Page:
A comprehensive study of an artificial spin ice using CryoFMR and NanoMOKE

Researchers at the Imperial College London who work with magnonics have done comprehensive studies on artificial spin ice. To do this they used the CryoFMR and NanoMOKE from our partners NanOsc Instruments and Durham Magneto-Optics [1].
Magnonic materials are considered to use spin-waves to propagate and process information. Spin-waves offer a range of benefits as data carriers: Low heat generation, power consumption and coherent coupling to photons, phonons and other magnons. Applications are transistors, multiplexers, and logic gates. Ferromagnetic resonance spectra were measured using a NanOsc Instruments CryoFMR in a Quantum Design Physical Properties Measurement System.
MOKE-measurements were performed on a Durham Magneto-Optics NanoMOKE-system. The laser spot was approximately 20 μm in diameter.

Some examples are given in the pictures. SEM image (on the left) shows the sample structure. The longitudinal Kerr signal was normalized and is depicted in the middle. The linear background was subtracted from the saturated magnetization. The measured Kerr signal was averaged over 300 field loops to improve signal to noise. The FMR spectra (on the right) show the derivative output of the microwave signal as a function of field and frequency. The normalized differential spectra are displayed as false-color images with symmetric log color scale.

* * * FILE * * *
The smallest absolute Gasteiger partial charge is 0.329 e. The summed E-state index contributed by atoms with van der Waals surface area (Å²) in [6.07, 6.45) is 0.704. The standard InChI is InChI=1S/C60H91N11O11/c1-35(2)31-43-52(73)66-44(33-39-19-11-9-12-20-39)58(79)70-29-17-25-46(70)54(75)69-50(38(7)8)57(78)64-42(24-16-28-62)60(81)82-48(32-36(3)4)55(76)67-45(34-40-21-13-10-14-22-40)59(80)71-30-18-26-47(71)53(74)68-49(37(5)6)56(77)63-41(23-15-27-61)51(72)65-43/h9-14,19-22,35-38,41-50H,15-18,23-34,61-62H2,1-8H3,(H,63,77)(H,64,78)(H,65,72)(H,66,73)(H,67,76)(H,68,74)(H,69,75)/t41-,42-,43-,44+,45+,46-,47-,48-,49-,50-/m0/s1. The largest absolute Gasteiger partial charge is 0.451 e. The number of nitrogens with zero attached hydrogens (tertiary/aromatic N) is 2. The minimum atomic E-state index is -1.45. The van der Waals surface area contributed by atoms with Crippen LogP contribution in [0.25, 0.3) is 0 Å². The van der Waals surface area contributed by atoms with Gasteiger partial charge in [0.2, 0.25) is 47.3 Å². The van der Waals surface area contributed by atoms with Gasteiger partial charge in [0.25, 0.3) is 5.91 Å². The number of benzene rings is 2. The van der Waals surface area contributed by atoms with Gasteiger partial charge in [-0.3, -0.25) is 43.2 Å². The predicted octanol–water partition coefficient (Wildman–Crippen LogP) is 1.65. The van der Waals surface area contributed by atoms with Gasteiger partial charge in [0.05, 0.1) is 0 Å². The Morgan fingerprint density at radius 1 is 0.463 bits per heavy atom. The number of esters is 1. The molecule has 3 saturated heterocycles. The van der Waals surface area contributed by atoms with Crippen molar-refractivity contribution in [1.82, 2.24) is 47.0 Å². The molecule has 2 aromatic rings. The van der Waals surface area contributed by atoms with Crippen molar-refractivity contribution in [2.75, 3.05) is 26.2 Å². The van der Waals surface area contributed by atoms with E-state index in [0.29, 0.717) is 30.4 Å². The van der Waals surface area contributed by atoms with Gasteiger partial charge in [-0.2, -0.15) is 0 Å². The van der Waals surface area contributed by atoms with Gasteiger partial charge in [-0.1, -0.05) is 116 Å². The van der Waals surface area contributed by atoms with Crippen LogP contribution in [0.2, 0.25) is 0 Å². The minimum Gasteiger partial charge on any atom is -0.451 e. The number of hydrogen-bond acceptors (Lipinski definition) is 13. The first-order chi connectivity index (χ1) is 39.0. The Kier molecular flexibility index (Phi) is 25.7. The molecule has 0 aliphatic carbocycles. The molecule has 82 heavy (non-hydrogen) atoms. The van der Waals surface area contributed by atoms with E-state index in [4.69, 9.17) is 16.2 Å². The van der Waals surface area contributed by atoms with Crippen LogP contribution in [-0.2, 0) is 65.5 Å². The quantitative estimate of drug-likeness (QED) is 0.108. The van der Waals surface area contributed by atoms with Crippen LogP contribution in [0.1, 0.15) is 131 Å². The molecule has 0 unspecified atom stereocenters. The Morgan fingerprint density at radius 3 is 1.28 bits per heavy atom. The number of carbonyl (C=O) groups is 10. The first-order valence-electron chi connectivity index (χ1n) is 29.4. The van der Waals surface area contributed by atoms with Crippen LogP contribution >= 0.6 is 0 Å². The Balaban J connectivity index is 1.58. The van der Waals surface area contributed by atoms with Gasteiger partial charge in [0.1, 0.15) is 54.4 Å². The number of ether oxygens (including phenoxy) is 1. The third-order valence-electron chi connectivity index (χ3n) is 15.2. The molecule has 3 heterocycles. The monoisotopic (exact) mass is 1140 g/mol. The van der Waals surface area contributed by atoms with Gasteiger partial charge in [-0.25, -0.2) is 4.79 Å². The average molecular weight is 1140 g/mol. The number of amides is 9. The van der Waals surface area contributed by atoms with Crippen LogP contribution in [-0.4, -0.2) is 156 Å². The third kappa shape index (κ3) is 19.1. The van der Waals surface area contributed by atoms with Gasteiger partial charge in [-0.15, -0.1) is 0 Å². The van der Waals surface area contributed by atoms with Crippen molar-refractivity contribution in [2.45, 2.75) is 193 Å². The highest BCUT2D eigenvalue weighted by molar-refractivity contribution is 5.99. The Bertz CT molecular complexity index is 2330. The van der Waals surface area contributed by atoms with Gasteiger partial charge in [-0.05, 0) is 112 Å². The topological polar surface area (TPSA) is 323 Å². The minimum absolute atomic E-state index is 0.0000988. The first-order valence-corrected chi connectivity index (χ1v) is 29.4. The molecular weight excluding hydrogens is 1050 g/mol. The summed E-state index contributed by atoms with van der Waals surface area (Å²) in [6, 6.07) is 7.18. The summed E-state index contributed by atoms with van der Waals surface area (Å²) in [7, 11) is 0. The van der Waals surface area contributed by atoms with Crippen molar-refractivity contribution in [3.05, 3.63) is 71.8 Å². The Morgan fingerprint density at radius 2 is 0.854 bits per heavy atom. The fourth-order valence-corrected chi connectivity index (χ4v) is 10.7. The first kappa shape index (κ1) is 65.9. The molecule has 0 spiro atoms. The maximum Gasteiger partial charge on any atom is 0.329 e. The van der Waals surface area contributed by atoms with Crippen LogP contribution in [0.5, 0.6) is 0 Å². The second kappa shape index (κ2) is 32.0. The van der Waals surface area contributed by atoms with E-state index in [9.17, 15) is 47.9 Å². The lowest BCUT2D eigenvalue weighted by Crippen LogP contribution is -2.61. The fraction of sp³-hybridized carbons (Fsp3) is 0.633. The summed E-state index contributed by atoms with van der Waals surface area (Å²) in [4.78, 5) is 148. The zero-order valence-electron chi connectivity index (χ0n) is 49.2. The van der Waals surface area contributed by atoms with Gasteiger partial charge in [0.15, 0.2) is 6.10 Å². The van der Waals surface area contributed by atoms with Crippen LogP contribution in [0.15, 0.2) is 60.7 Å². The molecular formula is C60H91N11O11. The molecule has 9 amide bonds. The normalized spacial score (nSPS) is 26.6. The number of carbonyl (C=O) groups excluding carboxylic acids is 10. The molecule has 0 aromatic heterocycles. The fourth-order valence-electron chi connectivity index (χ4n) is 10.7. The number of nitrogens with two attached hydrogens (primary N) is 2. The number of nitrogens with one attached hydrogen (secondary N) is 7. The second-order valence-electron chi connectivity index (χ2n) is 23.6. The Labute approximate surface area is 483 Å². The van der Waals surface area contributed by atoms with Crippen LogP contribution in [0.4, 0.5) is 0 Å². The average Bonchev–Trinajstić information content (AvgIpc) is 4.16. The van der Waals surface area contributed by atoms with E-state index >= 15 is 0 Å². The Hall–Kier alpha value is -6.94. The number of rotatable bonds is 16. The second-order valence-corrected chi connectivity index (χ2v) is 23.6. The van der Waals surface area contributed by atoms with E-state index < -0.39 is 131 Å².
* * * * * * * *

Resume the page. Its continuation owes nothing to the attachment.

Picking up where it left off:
[1] , J.C., Vanstone, A., Dion, T. et al. Reconfigurable magnonic mode-hybridisation and spectral control in a bicomponent artificial spin ice. Nat Commun 12, 2488 (2021). doi.org/10.1038/s41467-021-22723-x

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David Appel
David Appel


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